“Everyone is entitled to his own opinion, but not to his own facts”- Democratic senator Daniel Patrick Moynihan (cited in Rieder, 2014)
How do we know if the media is credible in what we read, hear and see? Or does the media just want to create a perception of balance in the coverage of an issue? . These are just many of the questions that arise when we think and concern ourselves with the topic of journalism ethics. This can particularly be seen with the debate of climate change reporting. Bud Ward the author of this week reading “Journalism ethics and climate change reporting in a period of intense media uncertainty”(2009) looks at these issues regarding journalism, climate change, news media and journalism ethics. Stating that (Ward, 2009,p.13) ethical consideration arises in all aspect of news and opinion writing. “Seek truth and report it” is the basis of the journalism ethics code according to the US-based Society of Professional Journalists first adopted in 1996 (Ward, 2009, p.13) “ Journalist should be honest, fair and courageous in gathering, reporting and interpreting information. Clear enough”(Ward, 2009,p.13). The SPJ code of Ethics (Ward, 2009,p.14) urges reporters to “give voice to the voiceless; official and unofficial sources of information can be equally valid”. As Ward mentions (2009,p.14) journalist reporting on climate change has taken on what critics suggest a “false balance”, giving equal weight to unsupported or even discredited claims for the sake of appearing impartial (Heuvel, 2014). As Ward suggest (2009,p.14) reporters have been balancing opinion about science when they have meant to be evaluating and reporting evidence based on science.
Thus bringing us to the issue of Climate change, which has emerged over the last decade as a global crisis that has caused international coverage on the topic that is viewed as scientifically and politically contested according to Dreher & Voyer (2014,p.4). The issue of climate change has seen readers debating the “authenticity” and “reliability” on what is being reported by the media (Dreher &Voyer, 2014,p.4). This is what Dreher & Voyer (2014,p.4) call “scientific uncertainty frame”. This type of reporting can be seen with News outlets in countries such as Australia, Untied kingdom and the United States. All three having contributed their views to the uncertainty around climate change (Dreher & Voyer, 2014,p.4). By allowing climate change skeptics and environmental scientist equal airtime to remark on their views is considered to be giving their audience a balanced view on climate change, a good example of a balanced view can be seen with Fox News video “Is the climate change threat exaggerated”(2014). Which according to Heuvel (2014) Fox News “promised to weigh the evidence on both sides of the divisive topic”. Though this has not always been the case when it comes to News outlets for example The BBC News teams.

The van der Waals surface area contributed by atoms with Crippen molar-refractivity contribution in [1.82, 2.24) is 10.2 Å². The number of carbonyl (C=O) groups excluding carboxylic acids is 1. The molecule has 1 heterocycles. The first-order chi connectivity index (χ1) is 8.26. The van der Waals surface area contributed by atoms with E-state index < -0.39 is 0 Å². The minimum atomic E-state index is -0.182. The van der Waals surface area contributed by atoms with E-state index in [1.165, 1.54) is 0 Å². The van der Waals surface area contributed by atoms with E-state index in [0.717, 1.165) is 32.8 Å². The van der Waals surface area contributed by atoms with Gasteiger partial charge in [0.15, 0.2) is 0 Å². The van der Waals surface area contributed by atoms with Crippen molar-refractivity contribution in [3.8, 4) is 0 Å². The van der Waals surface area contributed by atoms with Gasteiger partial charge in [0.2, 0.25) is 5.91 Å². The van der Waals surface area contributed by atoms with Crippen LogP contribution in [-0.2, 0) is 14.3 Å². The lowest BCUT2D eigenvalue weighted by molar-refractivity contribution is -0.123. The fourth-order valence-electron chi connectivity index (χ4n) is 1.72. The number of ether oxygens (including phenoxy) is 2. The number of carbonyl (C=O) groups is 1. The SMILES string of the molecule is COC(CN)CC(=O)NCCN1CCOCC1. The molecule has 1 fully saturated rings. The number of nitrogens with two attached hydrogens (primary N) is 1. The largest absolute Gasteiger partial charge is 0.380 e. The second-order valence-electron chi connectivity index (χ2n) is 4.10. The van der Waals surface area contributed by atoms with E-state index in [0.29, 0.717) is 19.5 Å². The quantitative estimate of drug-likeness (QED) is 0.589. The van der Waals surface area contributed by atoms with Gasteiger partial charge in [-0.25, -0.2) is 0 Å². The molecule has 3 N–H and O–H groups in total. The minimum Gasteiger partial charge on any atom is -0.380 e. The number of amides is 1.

The BBC received criticism by providing a “false balance” by giving political opinion about climate change and scientific fact the same weight of coverage (Vidal, 2014). The Guardian (2014) illustrated that the BBC has “often resulted in inaccurate or misleading scientific coverage”(Vidal, 2014). The BBC today program covered the topic of floods with climatologist Brian Hoskin and politician Nigel Lawson (Bell, 2014). The today show responded back with “outdated and unscientific climate skepticism”(Bell, 2014). Alice Bell (2014) states “when people complain about the media reporting climate change with a skeptic vs. scientist narrative, journalists often respond that news needs drama and climate change is not just about the science”(Bell, 2014).
Though when we come back to Ward’s text (2009) he claims that “Journalists have profound ethical responsibilities covering issues as expansive and critical as climate change”(Ward, 2009,p.15). Especially because we are dealing with these issues in a time where we are seeing change in our media and of the uncertainty of global economics and finance (Ward, 2009,p.15). It’s easy to see why journalist have difficulties in abiding by ethical codes when it comes to climate change, especially when facts and personal opinions can become blurred. Though it is important that journalist address the issues of “false balance” to ensure they provide an accurate account and public awareness in acknowledging the harmful realties of climate change and it’s effects. “A journalist needs to have a measurable impact on an issue as important as global climate change”(Ward, 2009,p.15)
Here is some videos regarding the debates surrounding the topic of journalism ethics on climate change reporting , if you wanted to look more deeply into the topic : Russell Brand and the David Pakman Show
- Bell, A 2014, ‘The BBC is Failing to deliver a robust debate on climate change’, The guardian, 27th March, viewed 1st September, <http://www.theguardian.com/environment/blog/2014/mar/26/bbc-failing-robust-debate-climate-change>.
- Dreher, T., & Voyer, M. (2014). Climate Refugees or Migrants? Contesting Media Frames on Climate Justice in the Pacific. Environmental Communication, 1-19
- Heuvel, K 2014, ‘The distorting reality of ‘false balance’ in media ‘, The Washington Post, 15th July, viewed 1st September, <https://www.washingtonpost.com/opinions/katrina-vanden-heuvel-the-distorting-reality-of-false-balance-in-the-media/2014/07/14/6def5706-0b81-11e4-b8e5-d0de80767fc2_story.html>.
- Rieder, R 2014, ‘Climate change shows danger of ‘false balance’’, USA Today, 7th October
- Vidal, J 2014, ‘MPs criticize BBC for ‘False balance’ in climate change coverage’, The guardian, 2nd April, viewed 1st September, <http://www.theguardian.com/environment/2014/apr/02/mps-criticise-bbc-false-balance-climate-change-coverage>.
- Ward, B (2009) ‘Journalism ethics and climate change reporting in a period of intense media uncertainty’ Ethics in Science and Environmental Politics Vol 9, pp. 13 –15.